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Tim Barnett and Greg Koukl explain why the most natural reading of the full corpus of Scripture on Hell supports the church’s historical position of eternal conscious torment and not nonexistence.
We may not know the specific purpose of the suffering in our own lives and the lives of others, but here’s what we do know.
Conditionalists—those who hold to the annihilation of the wicked at the judgment—insist that Jesus’ and John’s descriptions be interpreted in light of other passages, texts they think give an entirely different picture. Fair enough. We’ll take a look at their arguments.
Tim Barnett is on a timer, and answers questions about Hell, the Kingdom of God, and if Christianity were false.
In recent years, opposition to the doctrine of endless punishment by those who are rethinking Hell has gained enough popular momentum that “conditional immortality”—also known as “annihilationism”—has begun to make significant inroads into mainstream Christianity. This trend must be answered and that's what Tim and Greg do in part one of this Solid Ground.
There is a tendency in our presentation of the Gospel to stick with the parts that make people feel good. Those things are true, but there’s more we need to tell them.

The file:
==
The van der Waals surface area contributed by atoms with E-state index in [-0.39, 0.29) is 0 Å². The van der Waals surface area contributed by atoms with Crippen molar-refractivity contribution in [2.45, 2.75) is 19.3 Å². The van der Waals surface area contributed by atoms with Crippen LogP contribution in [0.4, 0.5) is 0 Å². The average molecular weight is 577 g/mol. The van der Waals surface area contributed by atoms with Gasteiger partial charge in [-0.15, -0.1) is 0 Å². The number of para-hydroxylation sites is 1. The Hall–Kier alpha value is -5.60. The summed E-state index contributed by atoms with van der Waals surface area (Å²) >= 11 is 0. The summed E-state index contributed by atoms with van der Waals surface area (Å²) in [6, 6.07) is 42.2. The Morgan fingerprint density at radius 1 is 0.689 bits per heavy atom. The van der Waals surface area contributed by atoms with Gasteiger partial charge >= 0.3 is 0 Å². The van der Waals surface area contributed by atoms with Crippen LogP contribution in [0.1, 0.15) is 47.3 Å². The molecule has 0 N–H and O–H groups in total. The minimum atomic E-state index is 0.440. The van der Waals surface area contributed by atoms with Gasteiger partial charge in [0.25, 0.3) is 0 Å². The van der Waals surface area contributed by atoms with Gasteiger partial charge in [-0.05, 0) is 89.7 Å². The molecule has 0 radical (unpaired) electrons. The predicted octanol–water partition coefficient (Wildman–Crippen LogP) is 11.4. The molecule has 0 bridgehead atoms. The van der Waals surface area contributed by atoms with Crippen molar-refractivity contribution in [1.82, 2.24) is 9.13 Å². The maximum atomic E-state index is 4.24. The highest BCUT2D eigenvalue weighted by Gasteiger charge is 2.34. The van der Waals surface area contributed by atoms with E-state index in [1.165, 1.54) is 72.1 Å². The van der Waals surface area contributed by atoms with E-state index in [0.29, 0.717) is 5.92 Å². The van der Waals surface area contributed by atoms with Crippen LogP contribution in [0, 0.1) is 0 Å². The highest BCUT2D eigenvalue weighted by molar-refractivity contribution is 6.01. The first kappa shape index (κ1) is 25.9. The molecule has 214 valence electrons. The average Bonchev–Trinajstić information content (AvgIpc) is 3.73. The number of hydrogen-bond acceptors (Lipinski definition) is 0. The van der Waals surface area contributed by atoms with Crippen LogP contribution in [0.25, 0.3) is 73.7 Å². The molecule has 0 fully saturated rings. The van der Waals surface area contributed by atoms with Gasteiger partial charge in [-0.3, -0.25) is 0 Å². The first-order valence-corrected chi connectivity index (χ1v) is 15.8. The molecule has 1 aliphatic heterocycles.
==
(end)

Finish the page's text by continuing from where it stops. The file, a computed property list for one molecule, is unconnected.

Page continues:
The finely-tuned constants and conditions of the universe had to be just right to get a universe that would permit life. Here's a taste of some of this evidence.
Despite claim to the contrary, the facts overwhelmingly confirm that the deity of Christ was not invented at the Council of Nicea. In fact, Jesus’ words and actions led the disciples to the only reasonable conclusion: Jesus is God. And this belief was passed down through church history.
In our discussions with Jehovah’s Witnesses, we need to be tactical. That is, we need to anticipate their typical maneuvers to better guide the conversation. This will give us the best opportunity to be effective in making a lasting impact.
I recently gave a talk at the University of Toronto on the topic of science and faith. I argued that modern science was birthed out of a theistic worldview. But if this is the case, why did the Roman Catholic Church persecute Galileo for doing science?